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Interventional studies performed in emergency medical communication centres

systematic review

Reuter, Paul-Georgesa,,b,,c; Chauvin, Anthonyd,,e; Javaud, Nicolasf,,g; Adnet, Frédérica,,b; Lapostolle, Frédérica,,b; Yordanov, Yourie,,h,,i

European Journal of Emergency Medicine: May 14, 2019 - Volume Publish Ahead of Print - Issue - p
doi: 10.1097/MEJ.0000000000000608
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Objectives We aimed to both quantitatively and qualitatively describe interventional research performed in emergency medical communication centres.

Methods We conducted a systematic review of articles published in MEDLINE, Cochrane Central Register of Controlled Trials and Web of Science. Studies evaluating therapeutic or organizational interventions directed by call centres in the context of emergencies were included. Studies of call centre management for general practice or nonhealthcare agencies were excluded. We assessed general characteristics and methodological information for each study. Quality was evaluated by the Cochrane Risk of Bias tool or the Newcastle-Ottawa Scale.

Results Among 3896 articles screened, we retained 59; 41 studies were randomized controlled trials (69%) and 18 (31%) were before–after studies; 41 (69%) took place in a single centre. For 33 (56%), 22 (37%) and 4 (7%) studies, the models used were simulation training, patient-based or experimental, respectively. The main topic was cardiac arrests (n = 45, 76%), with outcome measures of cardiopulmonary resuscitation quality and dispatch assistance. Among randomized controlled trials, risk of bias was unclear or high for selective reporting for 37 (90%) studies, low for blinding of outcomes for 34 (83%) and low for incomplete outcomes for 31 (76%). Regarding before–after studies, quality was high in 9 (50%) studies.

Conclusion Few interventional studies have been performed in call centres. Studies mainly involved simulation and focussed on cardiac arrest. The quality of studies needs improvement to allow for a better recognition and understanding of emergency medical call control.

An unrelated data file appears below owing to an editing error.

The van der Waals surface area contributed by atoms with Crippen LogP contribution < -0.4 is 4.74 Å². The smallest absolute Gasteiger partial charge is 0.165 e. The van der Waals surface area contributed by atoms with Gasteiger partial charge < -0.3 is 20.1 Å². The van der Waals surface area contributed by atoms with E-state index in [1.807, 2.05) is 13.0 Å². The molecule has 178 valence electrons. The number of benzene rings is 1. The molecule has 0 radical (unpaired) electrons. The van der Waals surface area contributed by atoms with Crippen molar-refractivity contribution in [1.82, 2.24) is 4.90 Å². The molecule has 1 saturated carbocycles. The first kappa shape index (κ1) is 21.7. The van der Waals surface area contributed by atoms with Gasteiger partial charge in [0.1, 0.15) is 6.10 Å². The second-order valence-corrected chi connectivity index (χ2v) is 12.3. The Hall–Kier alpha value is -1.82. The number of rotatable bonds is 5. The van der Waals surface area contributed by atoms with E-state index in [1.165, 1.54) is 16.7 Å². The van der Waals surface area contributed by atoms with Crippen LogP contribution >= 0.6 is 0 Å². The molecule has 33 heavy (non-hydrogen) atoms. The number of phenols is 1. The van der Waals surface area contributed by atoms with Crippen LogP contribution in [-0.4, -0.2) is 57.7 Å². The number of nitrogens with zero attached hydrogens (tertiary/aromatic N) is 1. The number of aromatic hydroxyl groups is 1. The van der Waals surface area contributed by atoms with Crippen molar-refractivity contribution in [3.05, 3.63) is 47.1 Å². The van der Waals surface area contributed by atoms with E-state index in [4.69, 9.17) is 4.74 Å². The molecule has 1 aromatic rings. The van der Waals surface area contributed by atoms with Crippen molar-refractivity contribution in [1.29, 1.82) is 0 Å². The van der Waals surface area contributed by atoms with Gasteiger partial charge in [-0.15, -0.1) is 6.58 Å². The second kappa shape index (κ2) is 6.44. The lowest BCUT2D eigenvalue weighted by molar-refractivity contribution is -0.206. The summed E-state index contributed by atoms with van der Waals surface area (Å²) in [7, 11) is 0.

aUrgences-Samu 93, Hôpital Avicenne, Assistance Publique-Hôpitaux de Paris, Université Paris 13, Bobigny

bInserm U942, Biomarkers in Cardioneurovascular Diseases, Université Paris 7-Denis Diderot

cSamu 92, Hôpital Raymond Poincaré, Assistance Publique-Hôpitaux de Paris, Université Versailles-Saint-Quentin-en-Yvelines, Garches

dEmergency Departement, Hôpital Lariboisière, Assistance Publique-Hôpitaux de Paris, Faculté de Médecine, Université Diderot

eINSERM U1153, Statistic and Epidemiologic Research Center Sorbonne Paris Cité, METHODS Team, Hotel-Dieu Hospital

fService des Urgences-Hôpital Louis Mourier, Assistance Publique-Hôpitaux de Paris, Université Paris 7-Denis Diderot, Colombes

gCentre de référence sur les angiœdèmes à kinines (CRéAk), Université Paris 7-Denis Dideros

hSorbonne Universités, UPMC Paris Univ-06

iService des Urgences, Hôpital Saint Antoine, Assistance Publique-Hôpitaux de Paris, Paris, France

Supplemental Digital Content is available for this article. Direct URL citations appear in the printed text and are provided in the HTML and PDF versions of this article on the journal’s website (www.euro-emergencymed.com).

Received 8 November 2018 Accepted 9 March 2019

Correspondence to Paul-Georges Reuter, MD, PhD, Samu 92, 104, Boulevard Raymond Poincaré, 92380 Garches, France, Tel: +33 1 47 10 70 01; fax: +33 1 47 10 70 07; e-mail: paul-georges.reuter@aphp.fr

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